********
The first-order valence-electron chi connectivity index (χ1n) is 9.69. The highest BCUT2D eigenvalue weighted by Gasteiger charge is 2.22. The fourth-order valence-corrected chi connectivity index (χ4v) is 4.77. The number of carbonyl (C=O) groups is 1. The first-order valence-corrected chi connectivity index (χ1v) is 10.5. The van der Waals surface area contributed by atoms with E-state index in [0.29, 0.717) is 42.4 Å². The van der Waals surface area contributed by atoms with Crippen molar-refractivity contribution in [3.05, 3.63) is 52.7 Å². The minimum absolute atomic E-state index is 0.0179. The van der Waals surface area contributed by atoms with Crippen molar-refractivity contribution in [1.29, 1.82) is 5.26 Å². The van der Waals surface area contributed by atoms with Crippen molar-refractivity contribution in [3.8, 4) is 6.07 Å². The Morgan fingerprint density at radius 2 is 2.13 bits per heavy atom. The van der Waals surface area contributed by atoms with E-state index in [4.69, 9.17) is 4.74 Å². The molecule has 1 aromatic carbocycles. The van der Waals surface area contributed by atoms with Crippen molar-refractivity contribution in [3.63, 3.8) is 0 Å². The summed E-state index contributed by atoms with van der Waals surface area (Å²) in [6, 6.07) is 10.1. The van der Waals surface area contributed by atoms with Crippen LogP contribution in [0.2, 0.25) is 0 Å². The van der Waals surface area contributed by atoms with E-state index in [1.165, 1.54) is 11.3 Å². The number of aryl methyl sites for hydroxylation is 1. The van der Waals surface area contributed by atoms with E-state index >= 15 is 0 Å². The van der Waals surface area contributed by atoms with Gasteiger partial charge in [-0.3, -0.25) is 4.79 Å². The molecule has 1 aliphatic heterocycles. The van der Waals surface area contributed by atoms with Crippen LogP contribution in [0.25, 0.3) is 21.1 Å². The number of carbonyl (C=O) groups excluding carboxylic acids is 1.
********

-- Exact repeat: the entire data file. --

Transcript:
The first-order valence-electron chi connectivity index (χ1n) is 9.69. The highest BCUT2D eigenvalue weighted by Gasteiger charge is 2.22. The fourth-order valence-corrected chi connectivity index (χ4v) is 4.77. The number of carbonyl (C=O) groups is 1. The first-order valence-corrected chi connectivity index (χ1v) is 10.5. The van der Waals surface area contributed by atoms with E-state index in [0.29, 0.717) is 42.4 Å². The van der Waals surface area contributed by atoms with Crippen molar-refractivity contribution in [3.05, 3.63) is 52.7 Å². The minimum absolute atomic E-state index is 0.0179. The van der Waals surface area contributed by atoms with Crippen molar-refractivity contribution in [1.29, 1.82) is 5.26 Å². The van der Waals surface area contributed by atoms with Crippen molar-refractivity contribution in [3.8, 4) is 6.07 Å². The Morgan fingerprint density at radius 2 is 2.13 bits per heavy atom. The van der Waals surface area contributed by atoms with E-state index in [4.69, 9.17) is 4.74 Å². The molecule has 1 aromatic carbocycles. The van der Waals surface area contributed by atoms with Crippen molar-refractivity contribution in [3.63, 3.8) is 0 Å². The summed E-state index contributed by atoms with van der Waals surface area (Å²) in [6, 6.07) is 10.1. The van der Waals surface area contributed by atoms with Crippen LogP contribution in [0.2, 0.25) is 0 Å². The van der Waals surface area contributed by atoms with E-state index in [1.165, 1.54) is 11.3 Å². The number of aryl methyl sites for hydroxylation is 1. The van der Waals surface area contributed by atoms with E-state index >= 15 is 0 Å². The van der Waals surface area contributed by atoms with Gasteiger partial charge in [-0.3, -0.25) is 4.79 Å². The molecule has 1 aliphatic heterocycles. The van der Waals surface area contributed by atoms with Crippen LogP contribution in [0.25, 0.3) is 21.1 Å². The number of carbonyl (C=O) groups excluding carboxylic acids is 1.